Do you have a reliable system to get information to your HOA members quickly and accurately? Do you request suggestions and feedback? These are all signs of a proactive management style. Proactive managers welcome communication because it lets them know whether they are on track or derailed. As the saying goes, "The light at the end of the tunnel may be the headlight of an oncoming train." Better to know sooner than later.
On the flip side, reactive communications keep the board on the defensive and are indicative of a crisis management style. With crisis management, nothing gets done unless the smell of tar and feathers is in the air. Under these circumstances, it's unlikely that the end result will be good. If this is the kind of style the board has been practicing, consider what kind of environment this creates.
Failure to communicate makes fertile ground for rumor and rumors trample on the board's initiative and planning. While it's best to head rumors off at the pass, they can sometimes be a way for the board to address issues. Consider a newsletter article "Rumor Has It ..." and dispel the rumor with the facts.
Here are eight great ways to "tell it like it is":
The Internet. Bar none, the internet is the fastest and cheapest way to interact with the membership. Most folks now have email addresses so why continue to waste time and money on copies, labels, stamps, envelopes and the US Snail Service if you don't need to? For about $1/day, your HOA can have its own website with key information posted and a turbo charged communication system.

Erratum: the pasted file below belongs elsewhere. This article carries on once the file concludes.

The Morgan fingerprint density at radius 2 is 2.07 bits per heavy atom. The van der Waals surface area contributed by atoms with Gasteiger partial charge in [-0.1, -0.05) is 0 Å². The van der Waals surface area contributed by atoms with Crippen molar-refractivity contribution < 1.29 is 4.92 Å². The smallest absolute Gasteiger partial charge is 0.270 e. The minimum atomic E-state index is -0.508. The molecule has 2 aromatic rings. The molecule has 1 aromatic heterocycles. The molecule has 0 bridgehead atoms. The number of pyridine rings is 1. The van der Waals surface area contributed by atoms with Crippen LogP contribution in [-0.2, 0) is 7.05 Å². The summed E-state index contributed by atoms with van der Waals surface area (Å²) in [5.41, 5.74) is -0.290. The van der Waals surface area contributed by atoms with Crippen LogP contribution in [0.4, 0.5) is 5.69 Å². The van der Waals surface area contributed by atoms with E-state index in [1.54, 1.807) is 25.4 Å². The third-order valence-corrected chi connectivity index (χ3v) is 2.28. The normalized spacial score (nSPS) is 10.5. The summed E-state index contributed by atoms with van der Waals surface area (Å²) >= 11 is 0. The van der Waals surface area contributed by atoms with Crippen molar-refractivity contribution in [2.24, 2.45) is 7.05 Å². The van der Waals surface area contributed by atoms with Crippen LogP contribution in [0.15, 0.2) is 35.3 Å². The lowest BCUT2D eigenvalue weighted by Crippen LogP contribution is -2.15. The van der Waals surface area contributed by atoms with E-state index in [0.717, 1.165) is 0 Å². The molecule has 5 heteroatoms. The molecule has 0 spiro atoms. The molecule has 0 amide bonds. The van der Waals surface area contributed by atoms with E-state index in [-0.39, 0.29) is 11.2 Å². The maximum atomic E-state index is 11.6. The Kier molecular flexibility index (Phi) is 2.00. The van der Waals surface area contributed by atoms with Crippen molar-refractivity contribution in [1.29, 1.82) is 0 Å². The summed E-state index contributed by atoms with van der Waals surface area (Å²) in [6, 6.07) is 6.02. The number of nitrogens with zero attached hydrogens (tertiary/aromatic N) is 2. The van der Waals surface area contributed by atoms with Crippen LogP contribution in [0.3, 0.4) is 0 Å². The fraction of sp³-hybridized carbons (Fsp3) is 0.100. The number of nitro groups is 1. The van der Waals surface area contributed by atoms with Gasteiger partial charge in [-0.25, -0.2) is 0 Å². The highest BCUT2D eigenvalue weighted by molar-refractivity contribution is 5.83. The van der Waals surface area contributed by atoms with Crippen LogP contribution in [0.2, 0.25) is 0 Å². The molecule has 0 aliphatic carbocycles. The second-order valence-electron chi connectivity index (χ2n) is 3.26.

Newsletters. These can be as small as one page and as large as the LA Times depending on how much time, budget, volunteer effort and information there is. Pick a format and catchy name and stick with it. Make the information interesting. Decide at budget time how many newsletters there will be and when they will be produced. And rather than print them, use PDF and email them. For more Newsletter Basics, go to
Flyer Boxes. Flyers distributed at the mailbox, clubhouse and other common points are a quick and cheap way to get the word out. Don't forget to mail to non-resident members.
Message Board. Very effective if properly located and managed. Don't let messages stay for more than a week as they blend into the landscape. Keep the board neat and sectioned according to topic.
Member Forum. Always give the members a voice at board meetings by way of a pre-meeting Member Forum designed to let them speak their mind, ask questions or offer suggestions. To facilitate this, always hold your meetings in a location that is large enough to accommodate guests.
Automated Phone Trees. There are great options available on the internet that allow you to communicate a voice message to a list of phone numbers. See , www.call-em-all.com, www.onecallnow.com and others.
Welcome Packets. These can include things like the governing documents, budgets, rules and regulations and other need-to-know information. The message should be, as the name implies, "Welcome to the neighborhood!" Include architectural guidelines, maps, clubhouse and pool schedules, management and emergency contact information. To save paper, put all this information on a CD or, even better, direct them to the HOA website for the latest and greatest.
HOA Phone Number. This essential tool is often overlooked. Since board members and managers change, why not have a permanent phone number with voice mail that will alert the right party? Clear and frequent communications build trust and allay fears that grow when folks don't know what's going on. Rather than get ground up in a rumor mill, share the Good News and watch harmony grow.
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